Libelium and Széchenyi István University deliver Hungary’s first smart agriculture lab

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Hungary’s Széchenyi István University and Spanish IoT specialist Libelium have developed Hungary’s first smart agriculture laboratory. Funded by the European Union and the Hungarian Government, the Field Monitoring Laboratory is situated in Mosonmagyaróvár, in western Hungary, and covers more than 400 hectares of land, making it one of the largest ‘smart farms’ in Europe.

In Hungary, agriculture accounts for 3.2 percent of the country’s GDP and plays an important role in rural development. In 2018, Hungary produced 7.9 million tons of corn, making it the 15th largest producer in the world. However, climate challenges and variations in soil quality mean that new techniques and technology are being sought to help aid farmers decision making and to improve production.

Széchenyi István University’s Field Monitoring Laboratory aims to collect information on the soil and climate, and their effects on the production of corn and wheat. Researchers hope to use this data to offer advice to rural agricultural communities in Hungary and help them to make informed decisions on the digital upgrades that will be of most help.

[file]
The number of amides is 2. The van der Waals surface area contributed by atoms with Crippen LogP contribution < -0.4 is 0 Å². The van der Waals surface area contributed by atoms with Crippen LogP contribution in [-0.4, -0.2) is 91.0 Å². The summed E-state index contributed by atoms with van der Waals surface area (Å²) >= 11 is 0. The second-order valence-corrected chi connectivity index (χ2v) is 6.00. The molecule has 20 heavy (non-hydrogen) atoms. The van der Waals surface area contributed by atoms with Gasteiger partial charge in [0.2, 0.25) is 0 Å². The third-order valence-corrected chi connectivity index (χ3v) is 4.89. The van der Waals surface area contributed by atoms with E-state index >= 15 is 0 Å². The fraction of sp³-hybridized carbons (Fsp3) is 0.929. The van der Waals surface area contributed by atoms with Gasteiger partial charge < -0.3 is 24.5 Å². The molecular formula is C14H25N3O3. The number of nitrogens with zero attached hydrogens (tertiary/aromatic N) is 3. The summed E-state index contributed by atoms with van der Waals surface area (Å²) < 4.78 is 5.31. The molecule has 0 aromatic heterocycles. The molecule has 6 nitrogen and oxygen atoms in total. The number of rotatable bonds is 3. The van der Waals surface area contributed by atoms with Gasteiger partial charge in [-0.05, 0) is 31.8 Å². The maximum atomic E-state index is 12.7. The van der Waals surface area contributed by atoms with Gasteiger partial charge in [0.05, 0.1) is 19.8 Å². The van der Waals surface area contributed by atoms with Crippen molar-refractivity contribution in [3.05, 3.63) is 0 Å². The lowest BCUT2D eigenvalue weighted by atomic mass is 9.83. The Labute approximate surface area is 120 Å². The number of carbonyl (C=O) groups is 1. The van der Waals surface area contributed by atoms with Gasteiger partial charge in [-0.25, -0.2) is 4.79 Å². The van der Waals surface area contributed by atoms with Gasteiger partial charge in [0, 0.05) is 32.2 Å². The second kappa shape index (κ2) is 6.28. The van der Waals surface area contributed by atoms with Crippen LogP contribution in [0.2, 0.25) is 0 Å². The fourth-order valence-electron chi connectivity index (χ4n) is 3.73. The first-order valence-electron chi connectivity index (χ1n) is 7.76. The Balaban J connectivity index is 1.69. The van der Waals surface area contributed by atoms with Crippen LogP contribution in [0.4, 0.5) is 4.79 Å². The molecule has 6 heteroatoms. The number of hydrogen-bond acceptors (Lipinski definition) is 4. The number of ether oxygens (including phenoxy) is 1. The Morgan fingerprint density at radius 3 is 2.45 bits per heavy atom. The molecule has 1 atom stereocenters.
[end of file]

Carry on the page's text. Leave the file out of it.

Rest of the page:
Smart agriculture

The Field Monitoring Laboratory uses Libelium’s smart agriculture technology, including Smart Water nodes to detect pH levels and nitrate content of the soil water and Smart Environment nodes which monitor environmental soil conditions such as carbon dioxide levels and ammonia. These sensors are complemented by UAV (unmanned aerial drone) mounted devices, which monitor atmospheric conditions to give additional context to the field data on the effects of climate change on crop growing conditions.

The Field Monitoring Laboratory uses Libelium’s smart agriculture technology, enabling farmers to make informed decisions and improve production

The Field Monitoring Laboratory uses Libelium’s smart agriculture technology, enabling farmers to make informed decisions and improve production

Until now, Hungary’s agricultural sector has relied on manual data collection to analyse soil condition. Smart agriculture allows for soil conditions to be monitored in real-time, providing rapid and clear analysis, and allowing key agricultural decisions to be made faster and more efficiently.

The information collected by the Libelium sensors is sent directly to Budapest public sector company, Antenna Hungária’s Loriot LoRaWAN Cloud. Antenna Hungaria is collaborating in this project with a view to rolling out its network throughout Hungary to aid the faster digitalisation of the country’s agricultural sector. From this cloud service, the Széchenyi István University’s agricultural faculty can develop mobile dashboards and applications using real-time data which, following this initial pilot, could be rolled out to the wider agricultural sector in Hungary.

Antenna Hungária’s Loriot LoRaWAN Cloud

Utilising Antenna Hungária’s Loriot LoRaWAN Cloud to transmit data from the field

 

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Christine writes about technology’s impact on business, and is a long-term contributor to specialist IT titles including Channel Pro and Microscope. She also writes for Raconteur and is regularly featured in The Times and Sunday Times.

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